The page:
Pelosi lashes out at private health insurance ‘villains’

A day after formally delaying a vote on a healthcare bill and having to accept a further weakening of a public option to compete with private insurers, House Speaker Nancy Pelosi (D-Calif.) lashed out at the health insurance industry and urged her members to do the same during the August recess.

“They are the villains in this,” Pelosi said of private insurers. “They have been part of the problem in a major way. They are doing everything in their power to stop a public option from happening. And the public has to know that. They can disguise their arguments any way they want, but the fact is that they don’t want the competition.”

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As she prepares to send her members home for the month of August having not voted on a healthcare bill — a deadline the Speaker said she would meet for President Obama — Pelosi said she was urging those members to go on the attack against the private insurance industry to try to rally support for the strongest public option possible when negotiations resume in September.

“The more the public knows about what we’re doing, the more they support it, and especially if you’re talking about a public option, because that’s where the insurance companies are making their attack,” Pelosi said. “Our members have to go out there ready to take on a big special interest that has not made our country healthier, has made costs spiral upward, and for whom that is coming to an end.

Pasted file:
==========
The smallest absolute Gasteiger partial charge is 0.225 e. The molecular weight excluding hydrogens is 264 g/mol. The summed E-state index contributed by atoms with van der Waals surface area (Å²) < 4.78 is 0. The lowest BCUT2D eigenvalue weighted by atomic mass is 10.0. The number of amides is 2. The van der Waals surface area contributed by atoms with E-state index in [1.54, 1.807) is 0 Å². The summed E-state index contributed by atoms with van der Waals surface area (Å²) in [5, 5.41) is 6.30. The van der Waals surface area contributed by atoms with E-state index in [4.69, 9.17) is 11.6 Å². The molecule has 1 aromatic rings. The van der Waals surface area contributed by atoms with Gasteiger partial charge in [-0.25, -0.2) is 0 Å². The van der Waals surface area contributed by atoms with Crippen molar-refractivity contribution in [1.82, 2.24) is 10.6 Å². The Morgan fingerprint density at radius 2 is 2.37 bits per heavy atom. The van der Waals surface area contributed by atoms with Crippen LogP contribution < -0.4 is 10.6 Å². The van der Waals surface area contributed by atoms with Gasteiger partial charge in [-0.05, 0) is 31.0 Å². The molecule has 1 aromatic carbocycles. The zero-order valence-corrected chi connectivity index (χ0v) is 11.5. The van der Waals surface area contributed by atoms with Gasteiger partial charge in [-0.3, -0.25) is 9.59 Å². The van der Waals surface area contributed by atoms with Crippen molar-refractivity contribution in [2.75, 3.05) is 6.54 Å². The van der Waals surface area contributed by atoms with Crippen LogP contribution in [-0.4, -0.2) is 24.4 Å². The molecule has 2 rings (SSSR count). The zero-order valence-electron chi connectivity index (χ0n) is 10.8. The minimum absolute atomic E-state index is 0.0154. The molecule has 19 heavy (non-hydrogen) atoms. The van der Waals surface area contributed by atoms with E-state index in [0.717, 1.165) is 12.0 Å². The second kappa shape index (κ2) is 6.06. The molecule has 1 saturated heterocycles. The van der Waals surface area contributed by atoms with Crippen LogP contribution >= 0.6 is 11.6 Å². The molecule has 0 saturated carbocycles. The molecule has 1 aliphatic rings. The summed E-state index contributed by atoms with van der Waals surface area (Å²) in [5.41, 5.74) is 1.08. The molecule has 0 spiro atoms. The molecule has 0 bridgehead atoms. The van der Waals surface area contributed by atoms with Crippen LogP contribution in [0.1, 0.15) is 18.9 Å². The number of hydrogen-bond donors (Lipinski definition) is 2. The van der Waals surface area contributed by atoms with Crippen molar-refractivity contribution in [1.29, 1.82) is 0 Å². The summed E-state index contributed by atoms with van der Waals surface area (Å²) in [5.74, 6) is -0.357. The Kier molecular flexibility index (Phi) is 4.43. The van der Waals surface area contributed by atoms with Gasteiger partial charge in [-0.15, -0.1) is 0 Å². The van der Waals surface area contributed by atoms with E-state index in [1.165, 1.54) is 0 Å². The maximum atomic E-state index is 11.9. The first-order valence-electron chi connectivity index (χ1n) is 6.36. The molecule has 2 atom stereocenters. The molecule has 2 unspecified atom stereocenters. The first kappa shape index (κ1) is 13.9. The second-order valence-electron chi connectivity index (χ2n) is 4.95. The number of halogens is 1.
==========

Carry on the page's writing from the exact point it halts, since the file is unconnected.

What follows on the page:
“It’s almost immoral what they are doing,” added Pelosi, who stood outside her office long after her press conference ended to continue speaking to reporters, even as aides tried in vain to usher her inside. “Of course they’ve been immoral all along in how they have treated the people that they insure with pre-existing conditions, you know, the litany of it all.”

Just as Pelosi was speaking, House Majority Leader Steny Hoyer (D-Md.), the No. 2 Democrat in the House, was also meeting with reporters and acknowledging that Democrats have been losing the message war "a little bit" with Republicans.

He said that Republicans have exploited confusion about the bill as it changed in the legislative process.

"We're responsible for putting together a plan. We've been focused on that," Hoyer said. "Republicans have been free to conjure up whatever they want."

In stark contrast to the healthcare reform debate in the 1990s, the health insurance industry has refrained from launching attacks on Obama or the plans working their way through Congress. Insurance lobbyists have been very active on both ends of Pennsylvania Avenue trying to shape the legislation, but so far the industry has not used its considerable resources to stop the process, despite numerous Democratic proposals it opposes.

Moreover, the insurance industry's biggest trade association, America's Health Insurance Plans (AHIP), has already agreed to new regulations key to the Democratic proposals, such as no longer denying coverage because of pre-existing conditions and no longer using health status or gender to establish insurance premiums. The industry's support for these concessions is contingent upon the final healthcare reform legislation including a requirement that all individuals obtain coverage, a provision that has been included in each of the Democratic bills.